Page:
Written by: MetalFederation (Alex)
For an album review writer moving up in the world from Instagram captions, what could be better than the debut LP from a newly formed band? I, Alex (@metalfederation on Instagram), and death metal crew Crypta are here for a mutual debut! The four-piece international group from Brazil and the Netherlands delivered Echoes of the Soul on June 11th via Napalm Records. Boasting a supergroup lineup of big names, Crypta aim to make a strong first impression with a tracklist of pummeling death metal that clocks in at just 42 minutes. Will they silence any irrelevant debates about what the perfect run time for an album is? I’m as excited as you are to find out.
(But if you’re wondering, 42 minutes is pretty close to perfect and I apologize to the consequently offended prog nerds.)
Especially with Nervosa’s release earlier this year, this debut has been long-awaited in the metal community. Crypta raises expectations even more with album opener “Awakening” being an eerily empty interlude. This horror movie-like experience begins with the slow opening of a creaky door and metallic scraping. While a track with little replay value, it certainly builds even more anticipation for Crypta’s first riff. Instead, we are introduced to Crypta’s sound with ferocious drumming by Luana Dametto and a dark howl from vocalist/bassist Fernanda Lira (both ex-Nervosa) during the opening seconds of “Starvation.” A drum-heavy mix is an instant callback to the early and unrelenting death metal sound. The combination of groovy tremolo guitar riffs from Sonia Anubis (ex-Burning Witches) and Taina Bergomaschi (ex-Hagbard) attempt to clash with Dametto and her merciless drumming. An impressive sweeping guitar solo serves as a moment of relaxation compared to the uniquely-pitched and savage growls from Lira.
Follow-up “Possessed” is an instant eyebrow-raiser that quickly departs from what Crypta have shown so far. A double bass opener allows the dark yet melodic guitar sweeps to shine. Although the drums are admittedly abrasive at times, it's difficult to remember those feelings when the band is capable of constructing guitar-laden passages like the one about halfway through “Possessed." Rhythmic dynamics enter the fray on “Death Arcana'' which is rampant with slow chugs, blast beats, and thrashy mid-tempo riffs. Even the vocalist, who has maintained the higher register, begins to throw in some low growls. There maintains a surprisingly technical level of guitar acrobatics in the forms of both leads and traditional solos. The absolute drum lesson that is “Under the Black Wings” is full of perfectly placed rolls and transitions that compliment the other members. Especially the vocals, which have at times felt a bit independent from the instrumentals, are much more in sync here. A continuously standout characteristic of the riffs is that at no point do the guitarists rely too heavily on either tremolo or on cookie-cutter grooves. Take “Kali" as an example: a song that primarily consists of tremolo riffs but never feels repetitive, especially in the context of the record.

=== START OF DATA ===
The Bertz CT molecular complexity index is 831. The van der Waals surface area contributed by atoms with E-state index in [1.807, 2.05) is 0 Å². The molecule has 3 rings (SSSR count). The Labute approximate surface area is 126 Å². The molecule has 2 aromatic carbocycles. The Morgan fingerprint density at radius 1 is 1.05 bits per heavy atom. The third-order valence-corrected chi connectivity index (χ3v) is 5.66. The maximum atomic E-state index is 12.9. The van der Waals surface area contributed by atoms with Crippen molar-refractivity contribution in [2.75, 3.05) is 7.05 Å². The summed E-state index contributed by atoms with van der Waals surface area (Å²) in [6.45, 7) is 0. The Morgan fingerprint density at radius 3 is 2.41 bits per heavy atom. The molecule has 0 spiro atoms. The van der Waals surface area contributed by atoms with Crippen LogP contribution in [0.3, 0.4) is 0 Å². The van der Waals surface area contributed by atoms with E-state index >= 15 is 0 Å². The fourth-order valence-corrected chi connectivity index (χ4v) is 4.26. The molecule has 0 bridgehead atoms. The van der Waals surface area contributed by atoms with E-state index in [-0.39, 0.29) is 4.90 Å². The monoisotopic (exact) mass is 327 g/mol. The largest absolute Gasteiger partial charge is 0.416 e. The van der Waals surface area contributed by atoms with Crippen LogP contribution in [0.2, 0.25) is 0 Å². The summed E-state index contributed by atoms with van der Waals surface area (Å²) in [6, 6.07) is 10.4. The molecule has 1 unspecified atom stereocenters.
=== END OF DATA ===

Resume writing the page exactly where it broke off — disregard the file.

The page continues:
An occasional lack of vocal creativity throughout makes it more difficult for songs to stand out, and can leave some tracks sounding very similar. The speed demon that is “Bloodstained Heritage” demonstrates where the vocals can detract from the record. On this track, which it seems that Crypta expect to be the blistering death metal anthem through repeated growls of the song title, just isn’t that memorable. If Lira didn’t continue repeating it, little else would have made me remember that this one was “Bloodstained Heritage.” Because it rarely strays from the confines of death metal, many of the songs lack that defining moment that would be instantly recognizable upon shuffling through the record. An exception to this is final opus is “From the Ashes”, perhaps the most air-guitar inducing track on here, which ensures that every listener feels rewarded for making it all the way to the end.
While fully exploring the vast realm of the death metal genre, Crypta never ventures far outside of it. Few attempts are made and none are too successful. The introductory section on “Shadow Within '' could be seen as one of the more expansive sections on the record, but falls flat and feels a bit forced without an effective transition. The band’s relentless death metal approach does begin to tire even on a short record with the kick drum being so clicky. The last 45 seconds or so of “Kali'' is a great example of what I mean by that. The production is intentionally raw which tends to benefit Crypta but does fall short for me in this regard.
The band is clearly at their best when operating within various tempos in the same song, whose transitions are enabled by fantastic drumming. Songs like “Death Arcana'' and “Dark Night of the Soul'' can chug your brain in, only to rescue you with an intense acceleration that ends in mesmerizing solos. A lack of variety can make individual songs difficult to pick out on an initial listen. The drums and vocals make the listener pay a price for turning up the volume in order to better hear the glorious melodies that are riddled throughout Echoes of the Soul. However, this is absolutely a price I am willing to pay. I can say with confidence that Echoes of the Soul is a consistently impressive record that procures ridiculously high standards for a sophomore release. With all that being said, I can only hope that I have delivered a debut anywhere close to the one that Crypta has.
Crypta - Echoes of the Soul was released June 11th, 2021 via Napalm Records
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We provide thoughtful reviews of music that is heavy, gloomy...and loud enough to wake us from slumber. Written by a highfalutin peasantry!